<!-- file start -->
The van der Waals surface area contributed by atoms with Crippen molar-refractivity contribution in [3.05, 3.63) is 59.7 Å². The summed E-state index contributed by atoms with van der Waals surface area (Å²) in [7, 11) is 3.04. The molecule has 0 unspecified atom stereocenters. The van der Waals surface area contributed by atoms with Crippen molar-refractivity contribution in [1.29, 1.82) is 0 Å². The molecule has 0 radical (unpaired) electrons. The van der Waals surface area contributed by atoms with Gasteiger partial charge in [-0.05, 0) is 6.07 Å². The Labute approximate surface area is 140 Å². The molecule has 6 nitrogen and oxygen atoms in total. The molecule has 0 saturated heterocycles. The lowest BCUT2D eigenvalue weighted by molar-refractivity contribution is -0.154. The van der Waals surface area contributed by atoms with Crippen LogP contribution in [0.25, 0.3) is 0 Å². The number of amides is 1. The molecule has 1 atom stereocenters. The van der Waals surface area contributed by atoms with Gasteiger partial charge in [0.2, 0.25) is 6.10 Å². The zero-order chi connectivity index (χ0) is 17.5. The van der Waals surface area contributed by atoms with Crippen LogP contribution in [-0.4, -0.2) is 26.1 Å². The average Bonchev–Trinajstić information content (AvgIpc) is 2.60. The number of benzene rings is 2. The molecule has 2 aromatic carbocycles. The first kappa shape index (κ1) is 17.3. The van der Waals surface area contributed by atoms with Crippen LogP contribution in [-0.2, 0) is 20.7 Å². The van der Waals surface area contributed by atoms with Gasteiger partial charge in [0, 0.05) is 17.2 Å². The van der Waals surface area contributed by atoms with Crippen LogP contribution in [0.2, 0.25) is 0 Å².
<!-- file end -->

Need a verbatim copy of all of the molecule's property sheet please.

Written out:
The van der Waals surface area contributed by atoms with Crippen molar-refractivity contribution in [3.05, 3.63) is 59.7 Å². The summed E-state index contributed by atoms with van der Waals surface area (Å²) in [7, 11) is 3.04. The molecule has 0 unspecified atom stereocenters. The van der Waals surface area contributed by atoms with Crippen molar-refractivity contribution in [1.29, 1.82) is 0 Å². The molecule has 0 radical (unpaired) electrons. The van der Waals surface area contributed by atoms with Gasteiger partial charge in [-0.05, 0) is 6.07 Å². The Labute approximate surface area is 140 Å². The molecule has 6 nitrogen and oxygen atoms in total. The molecule has 0 saturated heterocycles. The lowest BCUT2D eigenvalue weighted by molar-refractivity contribution is -0.154. The van der Waals surface area contributed by atoms with Crippen LogP contribution in [0.25, 0.3) is 0 Å². The number of amides is 1. The molecule has 1 atom stereocenters. The van der Waals surface area contributed by atoms with Gasteiger partial charge in [0.2, 0.25) is 6.10 Å². The zero-order chi connectivity index (χ0) is 17.5. The van der Waals surface area contributed by atoms with Crippen LogP contribution in [-0.4, -0.2) is 26.1 Å². The average Bonchev–Trinajstić information content (AvgIpc) is 2.60. The number of benzene rings is 2. The molecule has 2 aromatic carbocycles. The first kappa shape index (κ1) is 17.3. The van der Waals surface area contributed by atoms with Crippen LogP contribution in [-0.2, 0) is 20.7 Å². The van der Waals surface area contributed by atoms with Gasteiger partial charge in [0, 0.05) is 17.2 Å². The van der Waals surface area contributed by atoms with Crippen LogP contribution in [0.2, 0.25) is 0 Å².